Maatkare’s face was stuffed to present a life-like appearance. Although we have many examples of these practices, she may have been the earliest example. The wrappings on the face were also painted yellow ochre in an attempt to get a realistic skin tone. She also has two glass eyes that were placed in the wrappings. Her dark hair is still visible around the wrappings. Apparently, her nails had been tied with string to prevent them from falling off.
A leather thong was found around her head that probably held an amulet, which is now missing. X-rays reveal that there is a gold plate covering the embalming incision on her side.
This week we are going to talk about a child buried in the Mortuary Temple of Mentuhotep II in Deir el-Bahri. Her relationship to the king is not entirely known, but her name was Mayet, meaning “The Cat.”
Mayet (alternatively spelled Miiut or Miit) probably lived during the rule of Mentuhotep II from 2061 to 2010 B.C.E. in the Middle Kingdom. Her relationship to the royal family is not known, but since she was buried within the mortuary temple, it can be assumed that she was a close family member to Mentuhotep II.
It is generally assumed that she was a young daughter of the king who died unexpectedly, but the Brooklyn Museum cites that she was a wife of the King. This is unlikely as she was probably around five years old when she died, which would be extraordinarily young for the wife of a king. As I said her name means “the cat,” and her name is written with the hieroglyph of a cat!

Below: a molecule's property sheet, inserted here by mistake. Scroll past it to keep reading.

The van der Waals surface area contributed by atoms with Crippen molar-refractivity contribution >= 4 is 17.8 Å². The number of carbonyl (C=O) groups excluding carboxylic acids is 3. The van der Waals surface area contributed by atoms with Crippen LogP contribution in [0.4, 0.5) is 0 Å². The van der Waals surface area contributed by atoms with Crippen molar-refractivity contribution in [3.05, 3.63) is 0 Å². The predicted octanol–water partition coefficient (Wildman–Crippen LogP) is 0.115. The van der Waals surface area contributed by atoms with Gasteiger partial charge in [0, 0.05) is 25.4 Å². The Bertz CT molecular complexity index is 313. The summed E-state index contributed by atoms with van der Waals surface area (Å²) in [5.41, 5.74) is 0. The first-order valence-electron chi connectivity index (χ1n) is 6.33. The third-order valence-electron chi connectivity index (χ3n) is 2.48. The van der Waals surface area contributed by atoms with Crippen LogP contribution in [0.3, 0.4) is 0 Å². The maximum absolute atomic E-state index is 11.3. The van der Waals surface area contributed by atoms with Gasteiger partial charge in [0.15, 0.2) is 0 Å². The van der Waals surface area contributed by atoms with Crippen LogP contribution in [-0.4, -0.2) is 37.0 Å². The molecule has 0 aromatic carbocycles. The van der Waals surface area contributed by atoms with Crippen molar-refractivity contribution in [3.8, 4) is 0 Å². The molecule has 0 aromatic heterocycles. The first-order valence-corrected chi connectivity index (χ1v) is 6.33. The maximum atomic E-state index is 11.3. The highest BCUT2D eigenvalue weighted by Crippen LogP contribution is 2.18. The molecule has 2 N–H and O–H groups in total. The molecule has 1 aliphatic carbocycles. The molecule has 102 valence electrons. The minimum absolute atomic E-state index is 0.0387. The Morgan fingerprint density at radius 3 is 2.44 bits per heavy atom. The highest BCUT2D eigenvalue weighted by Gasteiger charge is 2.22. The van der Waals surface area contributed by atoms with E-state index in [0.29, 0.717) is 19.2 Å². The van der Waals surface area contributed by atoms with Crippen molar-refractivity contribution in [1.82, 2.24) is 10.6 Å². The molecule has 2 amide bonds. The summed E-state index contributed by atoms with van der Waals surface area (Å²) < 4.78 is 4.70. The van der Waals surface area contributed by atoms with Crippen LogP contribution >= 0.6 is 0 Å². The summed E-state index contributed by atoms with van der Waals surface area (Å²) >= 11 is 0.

Her burial was found intact in the back of a columned structure in the center of the complex. Here there were six burials with shrines, which were discovered in 1921 by the American expedition by Herbert Eustis Winlock. Five of the burials belong to other royal women with the titles of King’s Wives. These were Ashait, Henhenet, Kawit, Kemsit, and Sadeh. Unfortunately, Mayet’s burial did not contain any titles, not even King’s Daughter, which leads to confusion about her relationship with the royal family.
Check out this article about the discovery of the tombs of these Queen’s and Mayet’s tomb!
Her coffins were found at the bottom of Pit 18. She was buried in three coffins, one made of limestone and two wooden coffins. The outer limestone coffin was inscribed with a simple offering formula. It was also much bigger than required, which suggests that it was not originally made for her small size. This implies an unexpected death and the use of someone else’s coffin. The stone sarcophagus was seemingly left in the tomb in Deir el-Bahri.
The outer wooden coffin is located at the Metropolitan Museum of Art ( 26.3.9a-b). This coffin has several offering spells on each of its sides and a pair of magical eyes on one side, which would allow the deceased to see when priests made offerings to them.
The inner coffin (and preseumably her body?) is located in the Brooklyn Museum (52.127a-b) and made of cypress and fig wood. It is also inscribed with a simple offering spell and decorated with a pair of magical eyes on one side. There is also evidence that the names within the offering spells had been altered to spell Mayet’s name. This is direct evidence of the use of someone else’s coffin.
Within the wooden coffin, the body of the girl was found wrapped in linen and adorned with a mummy mask. The embalmers added substantial padding to her feet and her head to make the mummy look longer and fit within the adult size coffin. It is unclear if the body is currently with the inner coffin in the Brooklyn Museum, as I could not locate any pictures of the mummy or the mummy mask.